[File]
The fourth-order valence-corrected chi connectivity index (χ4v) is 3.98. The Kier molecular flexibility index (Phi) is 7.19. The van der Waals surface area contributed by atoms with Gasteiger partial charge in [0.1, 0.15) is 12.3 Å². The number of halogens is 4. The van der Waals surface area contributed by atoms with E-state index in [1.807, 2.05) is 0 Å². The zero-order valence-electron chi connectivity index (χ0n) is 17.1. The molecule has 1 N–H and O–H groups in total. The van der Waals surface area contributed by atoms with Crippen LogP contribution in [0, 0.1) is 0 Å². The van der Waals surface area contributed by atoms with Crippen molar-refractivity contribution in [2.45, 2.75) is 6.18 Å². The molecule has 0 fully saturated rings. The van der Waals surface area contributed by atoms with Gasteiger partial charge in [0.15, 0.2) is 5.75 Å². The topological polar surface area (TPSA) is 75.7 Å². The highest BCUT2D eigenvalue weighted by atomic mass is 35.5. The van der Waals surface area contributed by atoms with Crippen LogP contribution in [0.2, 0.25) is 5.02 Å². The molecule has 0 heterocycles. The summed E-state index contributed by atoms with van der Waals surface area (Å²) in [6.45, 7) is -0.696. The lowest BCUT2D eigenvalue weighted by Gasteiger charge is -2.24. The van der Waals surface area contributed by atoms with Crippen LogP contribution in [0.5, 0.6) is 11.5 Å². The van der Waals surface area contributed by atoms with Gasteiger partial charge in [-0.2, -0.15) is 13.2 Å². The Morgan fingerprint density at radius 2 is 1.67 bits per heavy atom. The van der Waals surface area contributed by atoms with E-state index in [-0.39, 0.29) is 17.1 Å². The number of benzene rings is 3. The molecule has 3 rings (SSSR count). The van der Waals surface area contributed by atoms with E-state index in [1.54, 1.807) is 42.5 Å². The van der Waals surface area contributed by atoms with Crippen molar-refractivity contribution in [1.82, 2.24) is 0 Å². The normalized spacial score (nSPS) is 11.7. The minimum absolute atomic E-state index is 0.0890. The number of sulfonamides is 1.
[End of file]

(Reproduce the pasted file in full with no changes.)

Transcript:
The fourth-order valence-corrected chi connectivity index (χ4v) is 3.98. The Kier molecular flexibility index (Phi) is 7.19. The van der Waals surface area contributed by atoms with Gasteiger partial charge in [0.1, 0.15) is 12.3 Å². The number of halogens is 4. The van der Waals surface area contributed by atoms with E-state index in [1.807, 2.05) is 0 Å². The zero-order valence-electron chi connectivity index (χ0n) is 17.1. The molecule has 1 N–H and O–H groups in total. The van der Waals surface area contributed by atoms with Crippen LogP contribution in [0, 0.1) is 0 Å². The van der Waals surface area contributed by atoms with Crippen molar-refractivity contribution in [2.45, 2.75) is 6.18 Å². The molecule has 0 fully saturated rings. The van der Waals surface area contributed by atoms with Gasteiger partial charge in [0.15, 0.2) is 5.75 Å². The topological polar surface area (TPSA) is 75.7 Å². The highest BCUT2D eigenvalue weighted by atomic mass is 35.5. The van der Waals surface area contributed by atoms with Crippen LogP contribution in [0.2, 0.25) is 5.02 Å². The molecule has 0 heterocycles. The summed E-state index contributed by atoms with van der Waals surface area (Å²) in [6.45, 7) is -0.696. The lowest BCUT2D eigenvalue weighted by Gasteiger charge is -2.24. The van der Waals surface area contributed by atoms with Crippen LogP contribution in [0.5, 0.6) is 11.5 Å². The van der Waals surface area contributed by atoms with Gasteiger partial charge in [-0.2, -0.15) is 13.2 Å². The Morgan fingerprint density at radius 2 is 1.67 bits per heavy atom. The van der Waals surface area contributed by atoms with E-state index in [-0.39, 0.29) is 17.1 Å². The number of benzene rings is 3. The molecule has 3 rings (SSSR count). The van der Waals surface area contributed by atoms with E-state index in [1.54, 1.807) is 42.5 Å². The van der Waals surface area contributed by atoms with Crippen molar-refractivity contribution in [1.82, 2.24) is 0 Å². The normalized spacial score (nSPS) is 11.7. The minimum absolute atomic E-state index is 0.0890. The number of sulfonamides is 1.